Refreshed road map for wholesale sector to boost tech adoption, global footprint
The wholesale sector accounted for 18 per cent of Singapore’s gross domestic product in 2021.
SINGAPORE: Wholesale firms in Singapore will soon get more help in innovating and adopting technology in their work processes while expanding their footprint in overseas markets.
The refreshed Industry Transformation Map (ITM) for the wholesale sector was launched on Thursday (Jan 5), as the sector looks to further solidify Singapore as a trade hub.
The ITM was first rolled out in 2017, and is being refreshed to keep it up to date with the changing global economic landscape.
Companies can expect more government support in a sector critical to Singapore's survival, as other economies brace for a recession.
MORE HELP ON THE WAY
As of 2020, more than 8,000 wholesale trade companies have adopted digital solutions.
Such transformation has helped the wholesale sector, but its overall strategy still needs to evolve to keep up with the times, said Trade and Industry Minister Gan Kim Yong.
"The global economic landscape today is very different from when the ITM was first introduced. Recent global developments around the world have caused global supply chain disruptions and acutely driven up costs,” he said.
“The push towards digitalisation has accelerated globally, which means we need to deepen our adoption of digital solutions to stay ahead of our competition."
The refreshed ITM comes as the wholesale sector continues to grow, accounting for 18 per cent of Singapore’s gross domestic product in 2021, up from 15 per cent in 2015.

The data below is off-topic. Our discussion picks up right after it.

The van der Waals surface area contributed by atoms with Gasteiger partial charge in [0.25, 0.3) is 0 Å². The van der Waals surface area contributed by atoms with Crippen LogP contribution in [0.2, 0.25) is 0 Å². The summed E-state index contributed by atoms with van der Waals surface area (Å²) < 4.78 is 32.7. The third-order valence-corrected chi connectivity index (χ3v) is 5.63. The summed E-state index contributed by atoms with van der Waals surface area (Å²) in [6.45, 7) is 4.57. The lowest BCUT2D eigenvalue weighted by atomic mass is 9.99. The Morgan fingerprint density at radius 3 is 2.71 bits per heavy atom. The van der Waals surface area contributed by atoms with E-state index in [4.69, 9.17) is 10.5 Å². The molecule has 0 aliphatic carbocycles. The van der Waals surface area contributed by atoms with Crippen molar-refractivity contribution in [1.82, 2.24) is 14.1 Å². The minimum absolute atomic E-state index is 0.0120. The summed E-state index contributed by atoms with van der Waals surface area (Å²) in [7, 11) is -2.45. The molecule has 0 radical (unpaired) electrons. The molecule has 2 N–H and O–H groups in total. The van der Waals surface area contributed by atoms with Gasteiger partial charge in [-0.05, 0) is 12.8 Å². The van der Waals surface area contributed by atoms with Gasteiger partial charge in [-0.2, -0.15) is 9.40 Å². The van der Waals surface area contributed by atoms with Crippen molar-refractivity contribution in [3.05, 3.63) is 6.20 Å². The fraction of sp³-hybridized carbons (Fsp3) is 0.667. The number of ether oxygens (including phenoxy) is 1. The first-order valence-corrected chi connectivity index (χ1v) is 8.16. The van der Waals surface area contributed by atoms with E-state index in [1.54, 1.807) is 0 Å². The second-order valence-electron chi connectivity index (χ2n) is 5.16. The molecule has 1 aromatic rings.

Among the players is seafood trader Fish International Sourcing House, or FISH, which trades daily with about 90 countries and regions like the United States, the Middle East and Africa.
EXPANDING GLOBAL FOOTPRINT
The Government is aiming to grow Singapore's trading network, and is helping firms innovate and expand overseas through business matching and financial assistance schemes.
The updated strategy is something FISH is looking forward to, as it develops a new line of plant-based fish snacks and intensifies its global market research efforts.
Its new processing plant in Boon Lay handles 6.8 million kg of seafood a year, including salmon, crustaceans and molluscs.
The firm is coping with demand through automation, with tech upgrades having helped boost productivity by more than 50 per cent.
For example, it uses a machine to portion fish, a task which now requires two workers, down from around six people previously.
Sensors on the machine scan and detect the different parts of a fish before slicing it up according to the desired weight and size. This reduces not just the amount of time needed but also improves the accuracy of measurements.
Chief executive officer Alvin Loy said the firm continues to actively innovate and pursue research and development efforts.
“One example I can state is our new baby series is getting a lot of traction in China. Basically, we identified a growing market for mothers wanting to provide fish or good protein for their babies and toddlers. So these products are basically 100 per cent natural without any additives or chemicals, packed conveniently in small bite sizes. And so the mothers can pick it up from the fridge, open it up and just cook,” he said.
To further support the firm’s development, FISH aims to more than double its workforce to 100 people in the coming months.